Mike’s Meditations: Put Jesus in Context

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by Mike Van Vranken

We’ve all done it. You know, take a bit of scripture that we love to remember and use it for our own justification. And, many times, if we had used the entire scripture rather than our out-of-context phrase, the message might convict rather than absolve us. Additionally, it is so much easier to spot this type of misinterpretation when others do it rather than when we choose to do so ourselves.

Recently I read an article and made the mistake of reading the online comments. Over and over I heard their voices shouting: “Jesus said to ‘go and sin no more!’” Of course, it is an impossible command to keep. Have any of us been able to “go and sin no more?” I certainly haven’t. Jesus did say some form of, “go and do not sin any more” in the gospel – twice. On one occasion it was to a man who couldn’t walk and Jesus cured, the other was to a woman caught in adultery. Both are found in John’s gospel where Jesus mentions sin about 16 times. Interestingly, in Matthew’s gospel he only mentions sin four times, once in Mark and not at all in Luke.

Let’s put the “sin no more” comment from Jesus back in the context of John’s gospel and see how it might look a little different. I’ll use John 8:1-11. Jesus is in the Temple area and the Scribes and Pharisees bring a woman caught in adultery. They reminded Jesus of the law where Moses had commanded to stone such a woman. He responded with his famous words: “Let the one among you who is without sin be the first to throw a stone at her” (John 8:7). Of course, Jesus is not only speaking to this woman’s accusers, he is speaking to you and me as well. In this passage, he is not allowing anyone to punish another person. In fact, I cannot remember any passage where Jesus calls on us to punish others. The story continues with the Scribes and the Pharisees walking away and leaving the woman alone with Jesus.

Stop now, take a deep breath and imagine you are in this scene watching and listening to our Savior and this adulterous woman. She is standing by herself with the Son of God. She is looking in his eyes, perhaps suspiciously wondering why he took up for her and what he plans to do next. She may be worried about his intentions. Yet, he tenderly turns to her and says: “Woman, where are they? Has no one condemned you?” She replied, maybe with a scared and shaky voice: “No one, sir.” And then, in the sweetest, most compassionate words that can only come from an all-loving creator, with deep love in his eyes and gushing from his heart, Jesus said, “Neither do I condemn you. Go, and from now on do not sin any more” (John 8:10-11). Watch the tears begin to flow from her eyes. See and experience Jesus’ gracious and generous smile as she slowly backs away from Him and humbly walks off. Can you feel the freedom she is experiencing? Dare to ponder the joy and love that must now be running throughout her entire being. Can you witness the dramatic change that is overcoming her?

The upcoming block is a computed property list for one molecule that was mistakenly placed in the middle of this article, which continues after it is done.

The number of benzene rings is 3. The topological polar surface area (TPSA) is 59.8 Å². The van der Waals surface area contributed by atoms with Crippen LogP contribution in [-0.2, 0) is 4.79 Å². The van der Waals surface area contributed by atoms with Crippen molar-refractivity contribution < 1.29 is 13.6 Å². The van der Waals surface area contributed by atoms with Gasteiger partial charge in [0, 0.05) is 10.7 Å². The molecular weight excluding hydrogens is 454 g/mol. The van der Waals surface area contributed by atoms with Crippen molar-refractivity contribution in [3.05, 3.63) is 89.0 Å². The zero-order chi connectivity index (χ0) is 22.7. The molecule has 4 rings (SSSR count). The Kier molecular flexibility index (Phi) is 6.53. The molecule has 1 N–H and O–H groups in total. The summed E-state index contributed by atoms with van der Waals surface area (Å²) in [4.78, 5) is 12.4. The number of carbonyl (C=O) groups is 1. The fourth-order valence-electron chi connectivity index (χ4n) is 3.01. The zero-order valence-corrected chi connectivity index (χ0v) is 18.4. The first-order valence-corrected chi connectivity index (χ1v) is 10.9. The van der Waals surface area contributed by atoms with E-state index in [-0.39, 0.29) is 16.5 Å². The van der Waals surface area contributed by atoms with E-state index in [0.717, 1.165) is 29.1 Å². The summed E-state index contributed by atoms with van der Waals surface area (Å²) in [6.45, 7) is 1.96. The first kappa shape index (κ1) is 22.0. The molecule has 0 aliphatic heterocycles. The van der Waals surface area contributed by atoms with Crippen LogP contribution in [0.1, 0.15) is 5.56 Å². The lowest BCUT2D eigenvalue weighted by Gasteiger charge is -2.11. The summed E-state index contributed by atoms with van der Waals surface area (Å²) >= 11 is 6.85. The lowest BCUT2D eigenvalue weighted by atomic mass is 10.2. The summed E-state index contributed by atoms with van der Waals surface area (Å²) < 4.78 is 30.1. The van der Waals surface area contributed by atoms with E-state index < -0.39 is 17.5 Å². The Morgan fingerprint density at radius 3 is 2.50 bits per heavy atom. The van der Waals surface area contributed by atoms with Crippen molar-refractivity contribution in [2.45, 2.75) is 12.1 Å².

Does this surprise you to read this so familiar story this way? Would we expect anything else from Jesus? This is the man who commands His followers, several times in the gospel stories, to forgive over and over again. If He asks this from us, how much more will we experience it from Him? You may have even noticed that Jesus actually did not forgive this woman. Why? Because He never passed judgment on her to begin with. He never condemned her, so there was nothing to forgive. Rather than condemn and judge her, rather than preach to her, instead of reminding her of her sin, He confronted her with his love. He overshadowed her with his deep and abiding love. And, as St. Paul promised us: “love never fails” (1 Cor 13:8).

The entire Bible is the passionate and intimate love story of God and His people. In the four gospels, Jesus, who is God in the flesh, shows us how to live this love as human beings. Yes, He surely called us to follow Him and all that He taught us. He even summed it up for us in these words: “Love one another. As I have loved you so you also should love one another” (John 13:34).
Let’s all pray for the grace to keep God’s story of relationship with his people, especially the gospels, in their proper context. It is the context of God’s unconditional love for us, which is shown over and over again in his mercy, compassion and forgiveness, and not in forms of punishment. Our role is to share this mercy, compassion and forgiveness with each other just as He has shared it with us.

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